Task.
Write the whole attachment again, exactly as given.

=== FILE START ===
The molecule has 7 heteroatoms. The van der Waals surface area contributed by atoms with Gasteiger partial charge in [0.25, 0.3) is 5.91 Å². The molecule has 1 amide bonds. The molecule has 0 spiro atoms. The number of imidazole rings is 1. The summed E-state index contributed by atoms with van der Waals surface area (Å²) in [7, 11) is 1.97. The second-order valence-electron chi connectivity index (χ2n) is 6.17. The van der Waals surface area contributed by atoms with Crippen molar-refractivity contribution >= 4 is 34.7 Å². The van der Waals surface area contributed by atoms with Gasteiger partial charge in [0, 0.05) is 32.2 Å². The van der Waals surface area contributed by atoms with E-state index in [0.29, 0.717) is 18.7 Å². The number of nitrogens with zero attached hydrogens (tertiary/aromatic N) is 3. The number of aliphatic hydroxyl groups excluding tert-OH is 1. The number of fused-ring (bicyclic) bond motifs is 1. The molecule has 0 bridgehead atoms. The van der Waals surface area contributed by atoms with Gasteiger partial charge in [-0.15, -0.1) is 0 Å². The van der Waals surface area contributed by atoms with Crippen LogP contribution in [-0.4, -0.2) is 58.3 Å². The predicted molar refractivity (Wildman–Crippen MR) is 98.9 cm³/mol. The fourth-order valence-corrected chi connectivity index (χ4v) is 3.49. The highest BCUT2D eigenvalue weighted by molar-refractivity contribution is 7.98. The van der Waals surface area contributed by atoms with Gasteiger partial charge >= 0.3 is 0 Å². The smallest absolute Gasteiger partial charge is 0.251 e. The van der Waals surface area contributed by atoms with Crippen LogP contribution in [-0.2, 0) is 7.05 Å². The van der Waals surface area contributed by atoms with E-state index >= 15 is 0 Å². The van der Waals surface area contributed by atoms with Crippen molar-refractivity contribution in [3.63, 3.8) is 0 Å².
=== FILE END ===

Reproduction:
The molecule has 7 heteroatoms. The van der Waals surface area contributed by atoms with Gasteiger partial charge in [0.25, 0.3) is 5.91 Å². The molecule has 1 amide bonds. The molecule has 0 spiro atoms. The number of imidazole rings is 1. The summed E-state index contributed by atoms with van der Waals surface area (Å²) in [7, 11) is 1.97. The second-order valence-electron chi connectivity index (χ2n) is 6.17. The van der Waals surface area contributed by atoms with Crippen molar-refractivity contribution >= 4 is 34.7 Å². The van der Waals surface area contributed by atoms with Gasteiger partial charge in [0, 0.05) is 32.2 Å². The van der Waals surface area contributed by atoms with E-state index in [0.29, 0.717) is 18.7 Å². The number of nitrogens with zero attached hydrogens (tertiary/aromatic N) is 3. The number of aliphatic hydroxyl groups excluding tert-OH is 1. The number of fused-ring (bicyclic) bond motifs is 1. The molecule has 0 bridgehead atoms. The van der Waals surface area contributed by atoms with Gasteiger partial charge in [-0.15, -0.1) is 0 Å². The van der Waals surface area contributed by atoms with Crippen LogP contribution in [-0.4, -0.2) is 58.3 Å². The predicted molar refractivity (Wildman–Crippen MR) is 98.9 cm³/mol. The fourth-order valence-corrected chi connectivity index (χ4v) is 3.49. The highest BCUT2D eigenvalue weighted by molar-refractivity contribution is 7.98. The van der Waals surface area contributed by atoms with Gasteiger partial charge >= 0.3 is 0 Å². The smallest absolute Gasteiger partial charge is 0.251 e. The van der Waals surface area contributed by atoms with Crippen LogP contribution in [-0.2, 0) is 7.05 Å². The van der Waals surface area contributed by atoms with E-state index >= 15 is 0 Å². The van der Waals surface area contributed by atoms with Crippen molar-refractivity contribution in [3.63, 3.8) is 0 Å².